The social network introduced Smart Lists to automatically group users’ friends by location, workplace and school. As users become comfortable with Facebook grouping friends automatically, we could see Facebook’s algorithms creating more nuanced lists that compete with Google’s Circles feature.


Mobile Platform
After much speculation, the company unveiled a way to help mobile developers market their native and HTML5-based apps through its platform. Developers can now take advantage of bookmarks, requests and the news feed in the same way that Facebook canvas developers do.

Talking About This
Facebook added a new public metric to pages called “Talking About This.” This metric encourages pages to think about engagement, not just accumulating Likes.

iPad Application
Facebook released its official iPad app after months of leaks and rumors about its development.


Sponsored Stories in Ticker
The social network began showing Sponsored Story ads in the Ticker, signaling more lines being blurred between paid and organic content in the future. The company later told us Sponsored Story ads will be shown within the News Feed starting in 2012.


Timeline Goes Live
Facebook began its global release of the Timeline profile developers had gotten a preview of at F8. Timeline is still opt-in for users until sometime in early 2012. The company also debuted Timeline on mobile devices for the first time.

Coupon Test
We discovered Facebook testing a new coupon post feature for pages that could have big implications for next year. Pages that are part of this beta can offer discounts and promote them with Sponsored Stories.

Private Message Test
We have also seen the social network testing a way for users to privately message page owners. This, too, could have a big impact for people using Facebook for business in 2012.

Study: Twitter Beats Facebook for Media Attention in 2011

Facebook was the second most-covered social site of the year with about 45% of all media hits, according to a report by HighBeam Research.

Twitter was the media darling this year, earning nearly half of all the combined social media attention in the press and leading every month except for two when Facebook edged the other network. Facebook often makes headlines for its legal and privacy issues in addition to product changes that affect the social network’s 800 million users. Twitter, on the other hand, gets a lot of mentions in the press because of the celebrities and other notable people breaking news and feeding gossip on the site. Facebook has started to make a push with its Subscribe feature to get high profile people using the site as themselves rather than less personal pages. How this evolves could have implications for the type and frequency of stories that mention Facebook next year.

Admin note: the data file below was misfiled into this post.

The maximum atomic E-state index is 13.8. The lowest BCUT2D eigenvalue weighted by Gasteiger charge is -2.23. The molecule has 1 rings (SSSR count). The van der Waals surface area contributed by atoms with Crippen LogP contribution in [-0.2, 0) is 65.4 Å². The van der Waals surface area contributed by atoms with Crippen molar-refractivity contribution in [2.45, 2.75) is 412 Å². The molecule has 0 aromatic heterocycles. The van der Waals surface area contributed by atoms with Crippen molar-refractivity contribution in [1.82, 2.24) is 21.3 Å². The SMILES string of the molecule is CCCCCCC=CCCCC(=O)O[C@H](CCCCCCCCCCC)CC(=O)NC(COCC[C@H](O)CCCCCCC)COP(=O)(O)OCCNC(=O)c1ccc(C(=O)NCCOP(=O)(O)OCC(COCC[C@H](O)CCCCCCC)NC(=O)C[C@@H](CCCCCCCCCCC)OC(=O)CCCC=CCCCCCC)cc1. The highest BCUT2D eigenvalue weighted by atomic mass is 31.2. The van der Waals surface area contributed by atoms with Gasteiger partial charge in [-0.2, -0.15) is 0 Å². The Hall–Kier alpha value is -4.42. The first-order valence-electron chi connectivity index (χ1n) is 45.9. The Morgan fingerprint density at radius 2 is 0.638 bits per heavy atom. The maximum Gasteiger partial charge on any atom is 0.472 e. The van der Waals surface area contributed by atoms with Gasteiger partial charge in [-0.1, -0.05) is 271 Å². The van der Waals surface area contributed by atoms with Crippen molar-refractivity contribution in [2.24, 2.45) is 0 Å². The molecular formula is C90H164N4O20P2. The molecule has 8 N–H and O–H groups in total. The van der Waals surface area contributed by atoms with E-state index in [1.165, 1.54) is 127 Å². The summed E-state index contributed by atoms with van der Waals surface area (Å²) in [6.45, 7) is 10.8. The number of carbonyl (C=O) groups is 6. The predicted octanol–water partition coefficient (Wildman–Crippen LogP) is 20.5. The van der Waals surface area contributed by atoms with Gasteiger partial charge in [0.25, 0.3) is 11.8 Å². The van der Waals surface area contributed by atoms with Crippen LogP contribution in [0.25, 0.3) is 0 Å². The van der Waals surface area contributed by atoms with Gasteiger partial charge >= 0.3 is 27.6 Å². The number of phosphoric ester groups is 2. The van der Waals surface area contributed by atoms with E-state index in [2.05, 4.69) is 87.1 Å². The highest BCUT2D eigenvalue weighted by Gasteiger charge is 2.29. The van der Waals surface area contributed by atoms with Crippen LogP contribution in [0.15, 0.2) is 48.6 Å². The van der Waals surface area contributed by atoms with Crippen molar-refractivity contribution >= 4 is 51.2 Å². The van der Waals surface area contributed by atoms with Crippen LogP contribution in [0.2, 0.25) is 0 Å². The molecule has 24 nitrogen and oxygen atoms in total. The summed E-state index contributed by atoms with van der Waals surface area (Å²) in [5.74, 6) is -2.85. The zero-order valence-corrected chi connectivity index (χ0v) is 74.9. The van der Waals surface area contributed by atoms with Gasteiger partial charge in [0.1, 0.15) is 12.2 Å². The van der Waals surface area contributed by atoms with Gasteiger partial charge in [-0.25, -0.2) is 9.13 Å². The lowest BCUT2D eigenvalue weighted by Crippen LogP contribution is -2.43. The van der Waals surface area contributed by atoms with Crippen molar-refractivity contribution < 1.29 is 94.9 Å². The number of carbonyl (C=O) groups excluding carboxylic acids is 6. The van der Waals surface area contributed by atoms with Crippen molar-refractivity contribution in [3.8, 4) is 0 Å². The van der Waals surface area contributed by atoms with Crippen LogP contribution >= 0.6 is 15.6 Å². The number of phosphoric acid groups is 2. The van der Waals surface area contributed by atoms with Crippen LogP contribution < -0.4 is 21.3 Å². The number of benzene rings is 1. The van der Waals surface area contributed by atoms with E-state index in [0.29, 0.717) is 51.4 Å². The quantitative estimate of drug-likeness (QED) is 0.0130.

With the rollout of Timeline, Facebook PR pointed the media to the profiles of Britney Spears, Tim Tebow, Rajon Rondo, Lea Michele and Nicole Richie, who seem to have had early access to Timeline based on the dates associated with some of their posts. We expect the company to continue to build relationships with celebrities as it competes with Twitter.

According to data from HighBeam, Twitter received between 46 and 51% of media attention about social sites each month in 2011. Facebook only led media coverage in February and April. The social network redesigned its pages product in February, giving page owners more tools for managing communities. Also that month, Egyptian President Hosni Mubarak resigned amid protests that were widely reported to have been organized through social media sites.

In April, Facebook introduced Deals, which gained some attention for being a Groupon competitor. The social network was also in the news because of legal issues. The Winklevoss twins lost their appeal that month about the size of a settlement they received from Facebook in 2008. Meanwhile, another man Paul Ceglia refiled a case claiming up to 50% ownership of the company.

The HighBeam report also looked at press mentions for LinkedIn, MySpace and Foursquare. LinkedIn earned 3.33% of media attention this year as it filed for IPO in January and became publicly traded in May. MySpace took 1.3% of total press mentions, mostly in stories about its demise. Foursquare is largely off the media’s radar, accounting for 0.71% of press coverage about social media platforms.

The report did not offer data about Google+.

Facebook’s Subscribe Button for Websites is Now Live

Less than a day after announcing it was introducing a version of its “Subscribe” button for websites, Facebook has taken the new feature live.

According to a post on the Facebook developer blog, the new button has the same functionality as it does on Facebook, with a subscriber seeing the public posts of the person they subscribed to appear in their News Feed. In addition, the new Subscribe action is also shared to friends of the subscriber, so anyone who sees that update will also be able to Subscribe to someone’s public posts via their News Feed.

The subscribe button is already live on a number of websites such as Absolute Radio, The Daily Beast, The Washington Post, The Huffington Post and Time.com. The HTML5, iframe and XFBML versions of the Subscribe button’s code are now available to everyone on the developer blog post.